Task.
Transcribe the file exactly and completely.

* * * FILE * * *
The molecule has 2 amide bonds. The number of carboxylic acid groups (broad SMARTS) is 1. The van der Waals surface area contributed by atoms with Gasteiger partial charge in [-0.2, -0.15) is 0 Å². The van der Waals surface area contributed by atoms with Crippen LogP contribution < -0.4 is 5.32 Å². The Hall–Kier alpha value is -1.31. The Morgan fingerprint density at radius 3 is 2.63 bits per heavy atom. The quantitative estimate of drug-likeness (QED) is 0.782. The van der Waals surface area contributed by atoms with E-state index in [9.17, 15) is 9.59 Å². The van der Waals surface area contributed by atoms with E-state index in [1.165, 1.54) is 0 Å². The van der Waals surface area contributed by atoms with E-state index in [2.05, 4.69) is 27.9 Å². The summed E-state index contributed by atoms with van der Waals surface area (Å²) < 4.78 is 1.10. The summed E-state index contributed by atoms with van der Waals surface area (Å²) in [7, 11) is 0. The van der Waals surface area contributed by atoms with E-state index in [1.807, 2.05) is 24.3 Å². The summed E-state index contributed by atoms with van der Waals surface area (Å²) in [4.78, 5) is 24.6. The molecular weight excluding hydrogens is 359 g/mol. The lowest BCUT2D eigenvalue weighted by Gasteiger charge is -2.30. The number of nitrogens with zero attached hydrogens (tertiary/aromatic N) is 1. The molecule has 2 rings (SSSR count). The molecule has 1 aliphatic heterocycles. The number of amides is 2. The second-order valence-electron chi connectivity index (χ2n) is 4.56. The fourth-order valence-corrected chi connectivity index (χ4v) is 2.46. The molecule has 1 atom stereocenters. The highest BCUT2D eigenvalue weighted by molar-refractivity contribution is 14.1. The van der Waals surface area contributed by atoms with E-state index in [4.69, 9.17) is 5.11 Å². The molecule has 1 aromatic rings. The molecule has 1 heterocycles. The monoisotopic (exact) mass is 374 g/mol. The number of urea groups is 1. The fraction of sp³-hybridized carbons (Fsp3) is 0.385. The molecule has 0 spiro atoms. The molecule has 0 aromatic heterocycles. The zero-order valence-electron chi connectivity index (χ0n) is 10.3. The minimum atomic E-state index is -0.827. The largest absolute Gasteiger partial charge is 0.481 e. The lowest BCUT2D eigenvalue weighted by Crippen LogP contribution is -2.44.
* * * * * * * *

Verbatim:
The molecule has 2 amide bonds. The number of carboxylic acid groups (broad SMARTS) is 1. The van der Waals surface area contributed by atoms with Gasteiger partial charge in [-0.2, -0.15) is 0 Å². The van der Waals surface area contributed by atoms with Crippen LogP contribution < -0.4 is 5.32 Å². The Hall–Kier alpha value is -1.31. The Morgan fingerprint density at radius 3 is 2.63 bits per heavy atom. The quantitative estimate of drug-likeness (QED) is 0.782. The van der Waals surface area contributed by atoms with E-state index in [9.17, 15) is 9.59 Å². The van der Waals surface area contributed by atoms with E-state index in [1.165, 1.54) is 0 Å². The van der Waals surface area contributed by atoms with E-state index in [2.05, 4.69) is 27.9 Å². The summed E-state index contributed by atoms with van der Waals surface area (Å²) < 4.78 is 1.10. The summed E-state index contributed by atoms with van der Waals surface area (Å²) in [7, 11) is 0. The van der Waals surface area contributed by atoms with E-state index in [1.807, 2.05) is 24.3 Å². The summed E-state index contributed by atoms with van der Waals surface area (Å²) in [4.78, 5) is 24.6. The molecular weight excluding hydrogens is 359 g/mol. The lowest BCUT2D eigenvalue weighted by Gasteiger charge is -2.30. The number of nitrogens with zero attached hydrogens (tertiary/aromatic N) is 1. The molecule has 2 rings (SSSR count). The molecule has 1 aliphatic heterocycles. The number of amides is 2. The second-order valence-electron chi connectivity index (χ2n) is 4.56. The fourth-order valence-corrected chi connectivity index (χ4v) is 2.46. The molecule has 1 atom stereocenters. The highest BCUT2D eigenvalue weighted by molar-refractivity contribution is 14.1. The van der Waals surface area contributed by atoms with E-state index in [4.69, 9.17) is 5.11 Å². The molecule has 1 aromatic rings. The molecule has 1 heterocycles. The monoisotopic (exact) mass is 374 g/mol. The number of urea groups is 1. The fraction of sp³-hybridized carbons (Fsp3) is 0.385. The molecule has 0 spiro atoms. The molecule has 0 aromatic heterocycles. The zero-order valence-electron chi connectivity index (χ0n) is 10.3. The minimum atomic E-state index is -0.827. The largest absolute Gasteiger partial charge is 0.481 e. The lowest BCUT2D eigenvalue weighted by Crippen LogP contribution is -2.44.